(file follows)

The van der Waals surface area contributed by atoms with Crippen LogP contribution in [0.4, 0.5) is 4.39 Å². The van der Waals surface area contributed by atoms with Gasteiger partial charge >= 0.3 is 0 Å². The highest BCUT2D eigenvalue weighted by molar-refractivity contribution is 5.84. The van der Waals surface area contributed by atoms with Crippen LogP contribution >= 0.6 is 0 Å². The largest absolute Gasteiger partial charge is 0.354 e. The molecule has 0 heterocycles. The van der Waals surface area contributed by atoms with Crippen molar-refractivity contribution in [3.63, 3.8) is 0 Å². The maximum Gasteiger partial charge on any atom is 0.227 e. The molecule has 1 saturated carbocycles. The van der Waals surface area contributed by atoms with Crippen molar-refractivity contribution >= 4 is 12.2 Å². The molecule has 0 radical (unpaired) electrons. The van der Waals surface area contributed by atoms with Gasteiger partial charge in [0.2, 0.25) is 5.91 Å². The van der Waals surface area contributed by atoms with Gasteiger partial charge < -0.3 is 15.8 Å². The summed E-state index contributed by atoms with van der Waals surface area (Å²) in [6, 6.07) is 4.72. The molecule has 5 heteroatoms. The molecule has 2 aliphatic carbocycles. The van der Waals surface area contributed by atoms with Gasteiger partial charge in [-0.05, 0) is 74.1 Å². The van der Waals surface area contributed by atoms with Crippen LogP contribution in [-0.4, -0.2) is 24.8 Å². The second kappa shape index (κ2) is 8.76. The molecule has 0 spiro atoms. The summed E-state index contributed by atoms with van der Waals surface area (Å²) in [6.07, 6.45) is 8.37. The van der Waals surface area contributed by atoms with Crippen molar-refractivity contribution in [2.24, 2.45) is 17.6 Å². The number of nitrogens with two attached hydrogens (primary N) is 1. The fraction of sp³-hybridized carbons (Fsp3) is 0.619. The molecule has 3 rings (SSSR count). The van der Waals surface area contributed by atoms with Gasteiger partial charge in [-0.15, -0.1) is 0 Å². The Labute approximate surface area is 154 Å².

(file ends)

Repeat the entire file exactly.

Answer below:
The van der Waals surface area contributed by atoms with Crippen LogP contribution in [0.4, 0.5) is 4.39 Å². The van der Waals surface area contributed by atoms with Gasteiger partial charge >= 0.3 is 0 Å². The highest BCUT2D eigenvalue weighted by molar-refractivity contribution is 5.84. The van der Waals surface area contributed by atoms with Crippen LogP contribution >= 0.6 is 0 Å². The largest absolute Gasteiger partial charge is 0.354 e. The molecule has 0 heterocycles. The van der Waals surface area contributed by atoms with Crippen molar-refractivity contribution in [3.63, 3.8) is 0 Å². The maximum Gasteiger partial charge on any atom is 0.227 e. The molecule has 1 saturated carbocycles. The van der Waals surface area contributed by atoms with Crippen molar-refractivity contribution >= 4 is 12.2 Å². The molecule has 0 radical (unpaired) electrons. The van der Waals surface area contributed by atoms with Gasteiger partial charge in [0.2, 0.25) is 5.91 Å². The van der Waals surface area contributed by atoms with Gasteiger partial charge < -0.3 is 15.8 Å². The summed E-state index contributed by atoms with van der Waals surface area (Å²) in [6, 6.07) is 4.72. The molecule has 5 heteroatoms. The molecule has 2 aliphatic carbocycles. The van der Waals surface area contributed by atoms with Gasteiger partial charge in [-0.05, 0) is 74.1 Å². The van der Waals surface area contributed by atoms with Crippen LogP contribution in [-0.4, -0.2) is 24.8 Å². The second kappa shape index (κ2) is 8.76. The molecule has 0 spiro atoms. The summed E-state index contributed by atoms with van der Waals surface area (Å²) in [6.07, 6.45) is 8.37. The van der Waals surface area contributed by atoms with Crippen molar-refractivity contribution in [2.24, 2.45) is 17.6 Å². The number of nitrogens with two attached hydrogens (primary N) is 1. The fraction of sp³-hybridized carbons (Fsp3) is 0.619. The molecule has 3 rings (SSSR count). The van der Waals surface area contributed by atoms with Gasteiger partial charge in [-0.15, -0.1) is 0 Å². The Labute approximate surface area is 154 Å².